Are You Hogtying Your Writer?

I love writing résumés. With a passion. So I usually want to hang finished documents on the wall and stare at them all day.

Occasionally, however, I want to shred them into tiny bits and sprinkle them into the recycling bin.

I’ve often wondered: what’s the difference?

I’m the same person, after all. How can I feel like I’m producing exceptional work one moment, then no matter how hard I try, crank out a document that I don’t like?

Not that the work is flawed. Not that it doesn’t work for the client.

It’s just uninspired.

One day, it clicked.

The difference is the willingness of the subject to collaborate. To give the right amount of input. To trust. To allow. To be willing to face questions under a new lens and get creative.

Most of my clients give me the freedom to lead a project. In fact, they require my expertise as a former executive search consultant. They expect that the project won’t happen in a vacuum. They demand that I consider and shape context.

But from time to time, a client impedes every step of the process and rules with an iron will. In the end, it feels a bit like that client simply pays handsomely for dictation.

Here are some ideas to consider next time you hire a writer.

  1. Ask questions before you hire. When you’re making an investment in time and resources, it pays to know your writer beforehand. If something doesn’t feel right, or if the writer is at all unsure, it’s best to know upfront. I always tell clients during a preliminary call that I can’t write for everyone, and that our first phone call is to determine whether we’re a fit. If there isn’t a match, I don’t want to smudge my success rate so far — and I certainly don’t want to tackle a project that I can’t deliver on. So I discuss as much as I can, warts and all. When the project takes off, we both want to have fun doing it.
  2. Make sure there is trust on both sides of the relationship. If you’ve been referred to your writer, trust is already high. If you’re approaching them cold, have a look at their credentials, experience, and contributions to their industry. With social media today, you can gain a lot of information about a writer before you ever send an inquiry. Look at their work. Learn about their process. Do your homework, because you’re about to entrust someone with a pretty important part of your life.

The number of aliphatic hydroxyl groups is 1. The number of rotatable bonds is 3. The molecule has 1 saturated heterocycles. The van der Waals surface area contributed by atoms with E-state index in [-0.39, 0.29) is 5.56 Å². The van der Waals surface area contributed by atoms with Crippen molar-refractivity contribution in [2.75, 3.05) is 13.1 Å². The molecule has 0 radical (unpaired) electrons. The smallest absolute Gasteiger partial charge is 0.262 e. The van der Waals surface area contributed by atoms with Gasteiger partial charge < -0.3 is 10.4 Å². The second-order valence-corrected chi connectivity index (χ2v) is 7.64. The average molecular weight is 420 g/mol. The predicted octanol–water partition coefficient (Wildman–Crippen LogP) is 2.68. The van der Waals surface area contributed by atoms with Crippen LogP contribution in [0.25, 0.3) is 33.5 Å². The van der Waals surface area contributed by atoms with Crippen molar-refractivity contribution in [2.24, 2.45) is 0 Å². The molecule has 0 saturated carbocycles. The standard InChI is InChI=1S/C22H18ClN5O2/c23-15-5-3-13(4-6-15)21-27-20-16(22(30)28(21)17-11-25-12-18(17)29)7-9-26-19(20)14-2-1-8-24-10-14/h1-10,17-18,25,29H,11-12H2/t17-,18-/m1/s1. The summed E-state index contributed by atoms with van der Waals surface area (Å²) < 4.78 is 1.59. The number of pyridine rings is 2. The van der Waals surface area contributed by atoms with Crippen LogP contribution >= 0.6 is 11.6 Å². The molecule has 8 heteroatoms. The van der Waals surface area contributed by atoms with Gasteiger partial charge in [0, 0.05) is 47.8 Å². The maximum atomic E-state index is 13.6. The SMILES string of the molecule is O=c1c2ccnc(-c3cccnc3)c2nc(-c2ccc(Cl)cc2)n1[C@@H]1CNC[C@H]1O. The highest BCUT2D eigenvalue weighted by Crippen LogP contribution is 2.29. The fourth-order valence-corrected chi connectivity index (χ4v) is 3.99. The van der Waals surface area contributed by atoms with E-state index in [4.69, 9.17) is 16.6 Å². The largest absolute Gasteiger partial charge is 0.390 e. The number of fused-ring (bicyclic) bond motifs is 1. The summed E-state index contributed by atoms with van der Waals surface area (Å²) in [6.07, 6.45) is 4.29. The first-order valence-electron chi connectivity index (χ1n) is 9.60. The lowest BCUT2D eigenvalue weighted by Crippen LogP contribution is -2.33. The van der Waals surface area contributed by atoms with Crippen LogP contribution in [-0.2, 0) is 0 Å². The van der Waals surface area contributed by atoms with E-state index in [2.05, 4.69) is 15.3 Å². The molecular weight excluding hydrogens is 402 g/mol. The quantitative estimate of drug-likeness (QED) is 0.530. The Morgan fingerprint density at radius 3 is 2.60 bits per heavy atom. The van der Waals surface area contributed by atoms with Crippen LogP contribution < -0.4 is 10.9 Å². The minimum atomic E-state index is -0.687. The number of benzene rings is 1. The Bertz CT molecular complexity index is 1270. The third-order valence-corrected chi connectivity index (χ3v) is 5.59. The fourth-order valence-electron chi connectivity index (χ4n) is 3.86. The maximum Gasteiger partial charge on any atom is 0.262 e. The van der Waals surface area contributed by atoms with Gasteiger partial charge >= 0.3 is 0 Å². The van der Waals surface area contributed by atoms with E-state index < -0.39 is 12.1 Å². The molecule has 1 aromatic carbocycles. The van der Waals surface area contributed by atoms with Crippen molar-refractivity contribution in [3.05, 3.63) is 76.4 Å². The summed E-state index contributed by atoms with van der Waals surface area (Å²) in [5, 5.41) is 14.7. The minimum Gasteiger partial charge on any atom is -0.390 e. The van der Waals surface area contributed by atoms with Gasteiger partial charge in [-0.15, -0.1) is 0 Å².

3. Be willing to let go. It can be freeing to let go. When I have my taxes done, I let go. When I get my hair cut, I let go. These are the small things that matter. So very simply, I say, be a partner, but leave it to the professional.

Every year I create an annual “Look Book” for myself, which includes every client’s set of documents for quick reference. Kind of like an annual portfolio. In fact, I just completed last year’s look book, which I’ll use this year to reminisce, take stock, notice trends, and seek inspiration when my own creativity has flown out the window for a second.

But be assured, I can always spot and remember those who collaborated, and those who simply used me as an expensive typesetter.

Until next time!

Jared Redick
Visit: The Resume Studio.com
Follow: @TheResumeStudio
Connect: LinkedIn.com/in/jaredredick
Call: 415-397-6640

Leave a Reply

Fill in your details below or click an icon to log in:

WordPress.com Logo

You are commenting using your WordPress.com account. Log Out /  Change )

Google+ photo

You are commenting using your Google+ account. Log Out /  Change )

Twitter picture

You are commenting using your Twitter account. Log Out /  Change )

Facebook photo

You are commenting using your Facebook account. Log Out /  Change )

Connecting to %s

%d bloggers like this: